The Power of Evangelism: The Holy Spirit

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The Power of Evangelism: The Holy Spirit
from Invitation to Evangelism: Sharing the Gospel with Compassion and Conviction
by Timothy K. Beougher

In Acts 1:8, Jesus encouraged a rather discouraged band of disciples with the words, “But you will receive power when the Holy Spirit has co me upon you; and you shall be My witnesses both in Jerusalem, and in all Judea and Samaria, and even to the remotest part of the earth.” Often when I hear someone reference Acts 1:8 they focus on the strategy for evangelism contained within that verse. This strategy reflects concentric circles, beginning where you are (your Jerusalem) and continuing outwardly to “the uttermost parts of the earth.” Certainly that strategy is found there, and we see it enacted throughout the remainder of the book of Acts. But too often we focus on the strategy and forget the power. Jesus didn’t tell the disciples, “Here is your strategy, now do the best you can in your own strength.” No, the strategy is impotent without the power! Jesus told them to tarry until they received the empowerment of the Holy Spirit because their ministry (and ours as well) would be worthless without the power.

I have adopted 2 Corinthians 4:7 as my life verse (my translation): “We have this treasure in earthen vessels, that the surpassing greatness of the power might be from God and not from we ourselves.” Periodically I’ll have someone say to me, “I just don’t feel adequate to do evangelism.” Do you know how I reply? I grab their shoulders and exclaim, “That’s great! That’s wonderful! You are exactly where God wants you to be! God doesn’t work through people who feel they are adequate, but through those who acknowledge their weakness and need for God’s empowering strength.” If you feel inadequate to do evangelism, then you are a perfect candidate for God’s power.

Reflect on what the apostle Paul wrote in 1 Corinthians 2. He reminisced about his first visit there and recalled that he was with them “in weakness and fear and much trembling.” Think about who wrote those words! Not a brand-new believer or a backslidden Christian, but the apostle Paul! Paul affirms that when he was in Corinth, he was shaking in his sandals with fear, but he goes on to testify that his ministry among them was a demonstration of the Spirit in power. Even the great apostle Paul had to learn the lesson that he could not do ministry in his own strength but only in the Spirit’s empowering.

We see a similar lesson learned by the apostle Peter. In Matthew 26 when Jesus told the disciples they would fall away due to persecution, Peter protested Jesus’s words: “Peter said to Him, ‘Even if I have to die with You, I will not deny You’” (v. 35). But if we fast-forward to Jesus’s trial, we see Peter identified by a servant girl as one of Jesus’s followers. How does Peter respond to this accusation? He told her, “I do not even know the man.” Luke tells us at that moment Jesus turned around and looked right into Peter’s eyes. What was Peter’s response? He went out and “wept bitterly.” Those tears were bitter because he had denied his Lord and Master, even after vowing he would do no such thing.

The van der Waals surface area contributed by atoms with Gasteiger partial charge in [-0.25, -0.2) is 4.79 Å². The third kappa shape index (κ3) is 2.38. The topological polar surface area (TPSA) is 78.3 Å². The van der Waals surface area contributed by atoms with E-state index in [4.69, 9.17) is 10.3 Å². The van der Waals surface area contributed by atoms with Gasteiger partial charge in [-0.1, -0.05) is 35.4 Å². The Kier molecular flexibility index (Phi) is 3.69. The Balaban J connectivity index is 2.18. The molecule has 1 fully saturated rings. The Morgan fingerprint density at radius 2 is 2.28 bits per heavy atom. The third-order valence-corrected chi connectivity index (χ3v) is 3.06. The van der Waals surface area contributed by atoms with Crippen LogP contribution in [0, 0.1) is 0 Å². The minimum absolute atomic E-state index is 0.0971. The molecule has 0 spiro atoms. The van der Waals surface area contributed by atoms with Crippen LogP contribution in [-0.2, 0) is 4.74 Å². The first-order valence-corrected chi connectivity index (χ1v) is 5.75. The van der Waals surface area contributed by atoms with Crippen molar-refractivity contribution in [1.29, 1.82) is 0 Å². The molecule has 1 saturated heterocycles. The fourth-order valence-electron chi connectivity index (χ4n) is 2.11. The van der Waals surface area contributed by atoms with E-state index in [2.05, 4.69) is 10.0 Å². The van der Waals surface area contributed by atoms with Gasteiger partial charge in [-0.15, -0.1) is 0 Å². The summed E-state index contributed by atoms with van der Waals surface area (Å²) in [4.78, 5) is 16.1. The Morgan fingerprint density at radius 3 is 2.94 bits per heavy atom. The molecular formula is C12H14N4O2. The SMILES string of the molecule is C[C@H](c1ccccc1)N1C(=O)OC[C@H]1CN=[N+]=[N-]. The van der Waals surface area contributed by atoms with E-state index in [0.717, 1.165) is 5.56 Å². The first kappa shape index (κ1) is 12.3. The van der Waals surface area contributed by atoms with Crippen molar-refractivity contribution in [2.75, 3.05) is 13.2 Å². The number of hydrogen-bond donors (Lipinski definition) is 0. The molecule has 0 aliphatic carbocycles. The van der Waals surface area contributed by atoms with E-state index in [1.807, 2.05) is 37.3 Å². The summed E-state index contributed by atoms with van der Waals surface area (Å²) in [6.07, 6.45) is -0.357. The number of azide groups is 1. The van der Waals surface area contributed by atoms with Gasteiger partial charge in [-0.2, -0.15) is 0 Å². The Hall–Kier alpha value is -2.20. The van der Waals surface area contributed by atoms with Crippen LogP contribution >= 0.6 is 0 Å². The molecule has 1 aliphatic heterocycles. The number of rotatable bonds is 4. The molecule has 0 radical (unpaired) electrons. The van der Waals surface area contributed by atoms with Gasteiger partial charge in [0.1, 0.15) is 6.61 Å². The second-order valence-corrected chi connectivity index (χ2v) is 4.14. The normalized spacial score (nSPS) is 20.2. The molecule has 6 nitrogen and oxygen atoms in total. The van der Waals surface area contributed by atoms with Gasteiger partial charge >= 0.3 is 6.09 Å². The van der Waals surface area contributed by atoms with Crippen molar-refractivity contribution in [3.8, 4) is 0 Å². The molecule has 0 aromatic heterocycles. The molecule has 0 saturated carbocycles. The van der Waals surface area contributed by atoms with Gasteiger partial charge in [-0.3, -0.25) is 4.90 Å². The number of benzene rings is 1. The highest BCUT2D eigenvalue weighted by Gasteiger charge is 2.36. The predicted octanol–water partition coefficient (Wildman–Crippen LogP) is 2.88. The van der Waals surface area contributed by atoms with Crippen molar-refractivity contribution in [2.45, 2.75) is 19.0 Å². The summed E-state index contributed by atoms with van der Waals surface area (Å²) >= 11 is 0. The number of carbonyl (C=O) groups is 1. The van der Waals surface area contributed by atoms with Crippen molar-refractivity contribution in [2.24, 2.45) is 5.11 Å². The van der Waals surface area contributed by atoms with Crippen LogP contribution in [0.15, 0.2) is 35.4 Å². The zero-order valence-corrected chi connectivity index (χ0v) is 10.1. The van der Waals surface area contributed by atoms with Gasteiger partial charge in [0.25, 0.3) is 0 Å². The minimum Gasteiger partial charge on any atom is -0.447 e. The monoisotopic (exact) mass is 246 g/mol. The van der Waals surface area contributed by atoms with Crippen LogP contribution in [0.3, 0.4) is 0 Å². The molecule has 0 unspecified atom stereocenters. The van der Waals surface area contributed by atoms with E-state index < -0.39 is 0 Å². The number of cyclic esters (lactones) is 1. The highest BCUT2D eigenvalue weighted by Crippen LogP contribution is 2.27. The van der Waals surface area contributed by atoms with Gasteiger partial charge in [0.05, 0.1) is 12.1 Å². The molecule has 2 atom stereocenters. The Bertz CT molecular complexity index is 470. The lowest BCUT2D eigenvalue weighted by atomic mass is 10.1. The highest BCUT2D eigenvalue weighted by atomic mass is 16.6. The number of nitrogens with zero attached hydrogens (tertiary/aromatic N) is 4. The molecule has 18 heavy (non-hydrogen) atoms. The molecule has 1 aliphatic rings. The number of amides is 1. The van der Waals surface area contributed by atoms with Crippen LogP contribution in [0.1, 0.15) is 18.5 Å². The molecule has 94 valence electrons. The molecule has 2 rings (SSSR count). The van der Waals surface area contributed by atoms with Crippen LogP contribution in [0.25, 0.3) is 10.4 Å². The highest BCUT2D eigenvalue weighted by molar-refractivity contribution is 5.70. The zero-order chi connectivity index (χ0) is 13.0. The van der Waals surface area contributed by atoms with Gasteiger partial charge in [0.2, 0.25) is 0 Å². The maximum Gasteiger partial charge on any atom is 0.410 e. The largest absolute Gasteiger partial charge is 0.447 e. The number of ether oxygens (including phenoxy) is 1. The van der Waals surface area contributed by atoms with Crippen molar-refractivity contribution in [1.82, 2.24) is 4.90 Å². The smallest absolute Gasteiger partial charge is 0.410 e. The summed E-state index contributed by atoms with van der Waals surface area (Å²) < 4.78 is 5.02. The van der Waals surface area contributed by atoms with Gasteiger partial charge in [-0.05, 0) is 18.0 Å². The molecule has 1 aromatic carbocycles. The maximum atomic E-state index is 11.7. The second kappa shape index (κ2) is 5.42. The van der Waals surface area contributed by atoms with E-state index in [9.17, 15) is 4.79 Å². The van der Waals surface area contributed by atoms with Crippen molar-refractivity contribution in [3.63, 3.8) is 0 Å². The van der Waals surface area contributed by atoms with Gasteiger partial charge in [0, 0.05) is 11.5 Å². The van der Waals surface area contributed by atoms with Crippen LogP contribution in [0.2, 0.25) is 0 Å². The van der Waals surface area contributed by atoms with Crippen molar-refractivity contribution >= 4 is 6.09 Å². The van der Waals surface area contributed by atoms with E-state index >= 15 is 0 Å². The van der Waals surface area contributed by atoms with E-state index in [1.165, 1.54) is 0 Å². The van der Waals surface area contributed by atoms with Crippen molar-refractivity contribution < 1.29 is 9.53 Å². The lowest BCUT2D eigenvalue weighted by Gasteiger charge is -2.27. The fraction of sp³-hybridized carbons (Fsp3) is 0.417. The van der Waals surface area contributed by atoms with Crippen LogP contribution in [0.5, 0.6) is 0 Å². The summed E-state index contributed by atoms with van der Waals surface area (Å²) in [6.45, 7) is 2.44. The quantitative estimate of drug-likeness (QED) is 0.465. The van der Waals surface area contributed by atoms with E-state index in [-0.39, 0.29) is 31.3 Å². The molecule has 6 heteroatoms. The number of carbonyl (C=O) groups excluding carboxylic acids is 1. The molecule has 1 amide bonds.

But now let’s fast-forward to Acts chapter 4. Peter is not being questioned by a servant girl; now he’s standing before the top civic and religious authorities of the land. They ordered him to stop talking about Jesus, and how does Peter reply? “Whether it is right in the sight of God to give heed to you rather than to God, you be the judge; for we cannot stop speaking about what we have seen and heard” (vv. 19–20). The authorities threatened Peter and John and then let them go. After being dismissed by the authorities, Peter and John called a prayer meeting. Every time I read this account at the end of Acts 4, I feel convicted. If I had called that prayer meeting, I suspect the main request would have been different. I would have been praying for safety. I would have been asking God to build a hedge of protection around me and the other believers in Jerusalem. Yet at that prayer meeting, they were not praying for safety; they were praying for boldness. While it is not wrong for a believer to pray for safety (as in the Psalms), what strikes me is that their own personal safety wasn’t what was uppermost in their minds (and in their prayers). Instead of praying for safety, they prayed for boldness.

That raises a key question. Why did they pray for boldness? The answer is simple yet profound. They prayed for boldness because they needed boldness! We don’t normally pray for things we already have. We may thank God for them, but we don’t ask him for them if we already have them. Why did they pray for boldness? Because they lacked it—they were scared. They didn’t want to allow their fears to keep them from sharing the good news of Jesus Christ, so they prayed for boldness.